When ρ1ρ2 the starred term remains and the equation above, which we will still refer to as describing the barotropic mode, shows coupling with the baroclinic effects.

b. Baroclinic mode

The layer momentum equations (3) and (4) can be combined into forms that provide more insight into the baroclinic dynamics:
i1520-0485-31-3-765-e21
where several of the definitions given in (5)–(16) have been used and it is noted that h = h1 + h2.

Above, (21) describes the momentum in layer one as being the sum of several terms. Taken in order these are 1) nondivergent geostrophic mass transport (given by the streamfunction m̃ψm) due to interface displacement; 2) the momentum due to the generalized beta drift propagating the interface mass anomaly with velocity cm; 3) the nongeostrophic components R1 of the momentum in layer 1; 4) the last two terms which, taken together, describe the fraction of the geostrophic barotropic momentum that occurs in layer 1. A similar description can be given for (22).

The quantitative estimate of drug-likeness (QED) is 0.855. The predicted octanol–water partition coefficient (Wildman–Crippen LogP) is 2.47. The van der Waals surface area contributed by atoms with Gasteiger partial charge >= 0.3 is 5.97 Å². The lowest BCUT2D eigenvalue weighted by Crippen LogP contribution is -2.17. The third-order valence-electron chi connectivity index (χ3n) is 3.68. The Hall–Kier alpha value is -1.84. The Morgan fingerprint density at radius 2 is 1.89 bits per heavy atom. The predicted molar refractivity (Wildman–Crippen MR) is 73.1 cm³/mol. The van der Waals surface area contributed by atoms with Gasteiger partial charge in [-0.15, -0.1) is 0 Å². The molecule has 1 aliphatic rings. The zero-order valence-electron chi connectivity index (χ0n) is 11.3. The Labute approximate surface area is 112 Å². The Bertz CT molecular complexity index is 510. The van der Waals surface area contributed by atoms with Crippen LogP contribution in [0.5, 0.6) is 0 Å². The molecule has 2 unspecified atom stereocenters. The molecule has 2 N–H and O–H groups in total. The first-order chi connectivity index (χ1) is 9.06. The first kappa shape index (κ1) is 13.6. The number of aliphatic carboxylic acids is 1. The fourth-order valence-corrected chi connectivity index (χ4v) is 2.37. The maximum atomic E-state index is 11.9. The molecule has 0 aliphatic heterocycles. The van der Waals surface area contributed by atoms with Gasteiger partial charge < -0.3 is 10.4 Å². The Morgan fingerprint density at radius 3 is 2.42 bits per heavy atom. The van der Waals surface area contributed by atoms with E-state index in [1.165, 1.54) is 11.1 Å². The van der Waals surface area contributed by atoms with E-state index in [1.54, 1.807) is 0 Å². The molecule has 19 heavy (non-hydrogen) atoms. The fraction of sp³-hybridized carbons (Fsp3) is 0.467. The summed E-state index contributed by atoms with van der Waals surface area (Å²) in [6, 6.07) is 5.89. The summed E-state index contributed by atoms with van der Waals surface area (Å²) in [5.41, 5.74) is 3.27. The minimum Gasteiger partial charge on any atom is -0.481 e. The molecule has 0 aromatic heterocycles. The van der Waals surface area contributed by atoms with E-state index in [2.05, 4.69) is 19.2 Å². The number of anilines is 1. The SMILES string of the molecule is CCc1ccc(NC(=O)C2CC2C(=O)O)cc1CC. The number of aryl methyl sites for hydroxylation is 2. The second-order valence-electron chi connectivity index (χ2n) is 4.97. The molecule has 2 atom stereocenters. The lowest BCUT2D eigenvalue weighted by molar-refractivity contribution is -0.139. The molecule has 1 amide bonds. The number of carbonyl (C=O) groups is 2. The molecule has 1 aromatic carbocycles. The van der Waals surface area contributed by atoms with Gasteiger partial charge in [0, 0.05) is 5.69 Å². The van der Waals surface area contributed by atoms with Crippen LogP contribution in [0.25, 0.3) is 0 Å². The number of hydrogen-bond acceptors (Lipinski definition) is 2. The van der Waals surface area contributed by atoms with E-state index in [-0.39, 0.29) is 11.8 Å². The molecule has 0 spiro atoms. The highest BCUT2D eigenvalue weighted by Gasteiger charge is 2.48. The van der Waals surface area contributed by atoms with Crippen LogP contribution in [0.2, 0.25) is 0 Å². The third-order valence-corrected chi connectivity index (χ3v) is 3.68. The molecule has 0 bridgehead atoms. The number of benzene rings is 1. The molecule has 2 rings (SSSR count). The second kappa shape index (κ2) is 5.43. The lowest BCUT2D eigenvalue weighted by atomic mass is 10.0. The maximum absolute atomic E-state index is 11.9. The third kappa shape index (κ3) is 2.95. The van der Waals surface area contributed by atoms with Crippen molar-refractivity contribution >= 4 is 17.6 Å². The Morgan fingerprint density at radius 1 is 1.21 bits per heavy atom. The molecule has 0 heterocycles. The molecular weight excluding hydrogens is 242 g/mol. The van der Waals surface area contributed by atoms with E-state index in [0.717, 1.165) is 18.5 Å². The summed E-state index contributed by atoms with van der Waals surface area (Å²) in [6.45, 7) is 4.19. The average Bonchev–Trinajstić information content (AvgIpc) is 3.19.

Similarly, we can produce an evolution equation for by combining (2), (21), and (22) while using (7), (12), and (16) to yield:
i1520-0485-31-3-765-e23

Equation (23) is an evolution equation for the dynamic disturbance of the interface separating two layers. The form of the equation anticipates a situation that is predominantly baroclinic and predominantly geostrophic. In this case the barotropic and nongeostrophic terms appearing on the right are small and the dominant balance is given by the two terms on the left. But the terms on the left simply describe propagation given by the baroclinic string function. In the following sections we analyze (23) under varying assumptions.